We Need More Think Pieces About Things That Make Us Thankful To Be Alive
It’s easy to become overwhelmed with the abundance of articles, think pieces, personal essays, and Op-Eds about everything that people are doing wrong. Hot takes on films, critical analyses of television shows, and opinion pieces about the human condition as portrayed on screen or lived offline do a great job of highlighting the problems with the world. While it’s important to critique and analyze the world, and humanity’s relationship to it and the universe beyond, with respect to the horrific and painful parts of existence, it’s also important to leave room for discourse about the things that make us smile. The things that make our lives worth living.
I want to clarify that this isn’t a plea for everyone to focus on the bright side, choose love over rage, or try to just be positive. It’s an invitation to honor and reflect on the aspects of our lives, and the world, that inspire us to do better be a better people. The things that we witness and experience that make us feel thankful for our heartbeats and grateful for our existences if even for a few moments of the day.
For every narrative that chronicles or analyzes a triggering or heartbreaking scene from a show, filmic character arc, or real life instance of violent injustice, there’s an element of the story that could be transformed into an uplifting article. While the uplifting article might not solve the problem on its own, it could, like writing itself in general can, lead to action. In the same way that one small hole can sink a ship, one passionately written article can start a movement. In the age of social media, where tweets inspire documentaries and hashtags impact policy, it’s important to consider the influence that honest and transparent narratives can have on society. For better and for worse.
If you’ve ever read an article that educated you about a possible solution to a problem you may not have even known was a problem, a listicle that made you laugh until you cried tears of joy on a particularly bad day, or an essay that made you feel less alone and inspired you to seek help, then you understand the power of words. They can move us to act or inspire us to do, think, and feel things we never knew were possible. In some cases, they can inform us about helpful or life-saving resources. In other cases they can offer insight into new perspectives about an issue we’re interested in learning more about.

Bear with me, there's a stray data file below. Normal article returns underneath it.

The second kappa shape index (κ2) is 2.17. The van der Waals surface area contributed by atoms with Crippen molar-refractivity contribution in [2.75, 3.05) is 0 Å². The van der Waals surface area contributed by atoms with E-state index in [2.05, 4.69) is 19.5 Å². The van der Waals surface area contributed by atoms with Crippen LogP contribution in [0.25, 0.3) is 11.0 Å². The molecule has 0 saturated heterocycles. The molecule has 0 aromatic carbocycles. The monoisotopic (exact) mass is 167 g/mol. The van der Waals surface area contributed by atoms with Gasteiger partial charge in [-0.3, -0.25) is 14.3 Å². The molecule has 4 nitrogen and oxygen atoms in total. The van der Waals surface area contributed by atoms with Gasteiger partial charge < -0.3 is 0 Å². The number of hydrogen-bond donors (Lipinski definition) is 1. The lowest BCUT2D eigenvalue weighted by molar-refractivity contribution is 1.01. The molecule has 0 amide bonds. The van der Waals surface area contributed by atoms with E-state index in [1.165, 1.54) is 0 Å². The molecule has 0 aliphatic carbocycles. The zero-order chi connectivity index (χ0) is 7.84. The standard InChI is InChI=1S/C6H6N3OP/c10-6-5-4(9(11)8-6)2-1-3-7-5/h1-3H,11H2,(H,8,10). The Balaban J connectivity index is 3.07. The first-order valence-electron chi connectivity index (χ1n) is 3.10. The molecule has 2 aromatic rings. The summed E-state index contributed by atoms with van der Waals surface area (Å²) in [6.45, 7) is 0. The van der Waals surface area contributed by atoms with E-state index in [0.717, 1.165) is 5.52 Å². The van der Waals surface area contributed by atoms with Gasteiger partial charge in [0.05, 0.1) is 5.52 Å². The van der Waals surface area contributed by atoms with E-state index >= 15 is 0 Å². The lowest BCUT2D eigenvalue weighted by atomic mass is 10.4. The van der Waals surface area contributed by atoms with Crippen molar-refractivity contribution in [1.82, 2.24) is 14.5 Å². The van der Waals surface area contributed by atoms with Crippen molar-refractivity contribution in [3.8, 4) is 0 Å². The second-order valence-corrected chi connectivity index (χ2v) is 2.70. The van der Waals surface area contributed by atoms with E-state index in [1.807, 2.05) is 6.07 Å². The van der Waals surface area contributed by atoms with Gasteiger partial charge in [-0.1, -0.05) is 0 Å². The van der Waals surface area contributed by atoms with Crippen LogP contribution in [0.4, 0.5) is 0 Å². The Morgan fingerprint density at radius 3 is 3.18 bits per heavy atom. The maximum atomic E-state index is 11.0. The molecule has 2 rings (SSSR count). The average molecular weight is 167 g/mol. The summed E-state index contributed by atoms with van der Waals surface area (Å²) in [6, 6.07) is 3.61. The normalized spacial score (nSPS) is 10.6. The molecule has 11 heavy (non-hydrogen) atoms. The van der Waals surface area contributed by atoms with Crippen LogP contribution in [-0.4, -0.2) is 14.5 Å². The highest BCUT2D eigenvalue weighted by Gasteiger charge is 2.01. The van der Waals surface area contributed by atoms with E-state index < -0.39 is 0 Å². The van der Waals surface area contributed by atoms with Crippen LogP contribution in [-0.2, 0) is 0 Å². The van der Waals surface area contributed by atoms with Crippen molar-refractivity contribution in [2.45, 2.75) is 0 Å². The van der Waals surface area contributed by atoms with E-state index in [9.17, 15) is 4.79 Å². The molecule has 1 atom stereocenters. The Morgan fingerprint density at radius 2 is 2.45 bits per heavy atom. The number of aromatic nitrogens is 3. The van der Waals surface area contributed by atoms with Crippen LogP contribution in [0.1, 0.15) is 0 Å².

While it’s great that there are countless pieces we can turn to to learn about how to break up with toxic partners, end unhealthy relationships, and better understand all the things we’re doing wrong and how to do better, it’d be even better to supplement our consumption of those types of content with immersion in pieces about the aspects of life and relationships that we’re thankful for. Healthy relationships rooted in trust and compassion exist. Nontoxic partners and radically intimate social relations exist. Relatedly, there are lived experiences and features of the world that subvert traditional narratives about life as we know it with respect to systemic and structural issues. It’s time for them to be shared.
There are so many reasons to feel helpless, alienated, and fearful of the world in which we live and we’re constantly bombarded with reminders of them in the form of content we consume online. In a sea of journalistic trauma porn and devastating narratives about life in an unjust and violent society, there’s room for uplifting narrative buoys to keep us afloat. Hiding from the pain and suffering of the world in online echo chambers and protective, digital bubbles in love-obsessed corners of the internet isn’t a solution to the problems of the world. Similarly, regularly consuming triggering content can be exhausting and increase our feelings of helplessness and alienation. Finding harmless ways to navigate interlocking systems of oppression, even while coping with pain and suffering ourselves, is important to our well-being. Writing about the things that make us thankful to be alive can help us.
I’m not arguing that we need less articles, think pieces, personal essays, and Op-Eds that focus on structural violence, systemic injustice, and features of the world that fill us with feelings of rage and sadness. I’m suggesting that we need more of them that remind us of why we actively choose to continue living. Navigating white supremacist, sexist, transphobic, imperialist, capitalism can be exhausting and traumatic. Nevertheless, marginalized folks find ways to have moments, even if fleeting, of pleasure, bliss, faith, and hope. When shared, those experiences can become sources of inspiration for others and, at the very least, shine a light on things that help us survive and thrive while coping with injustice.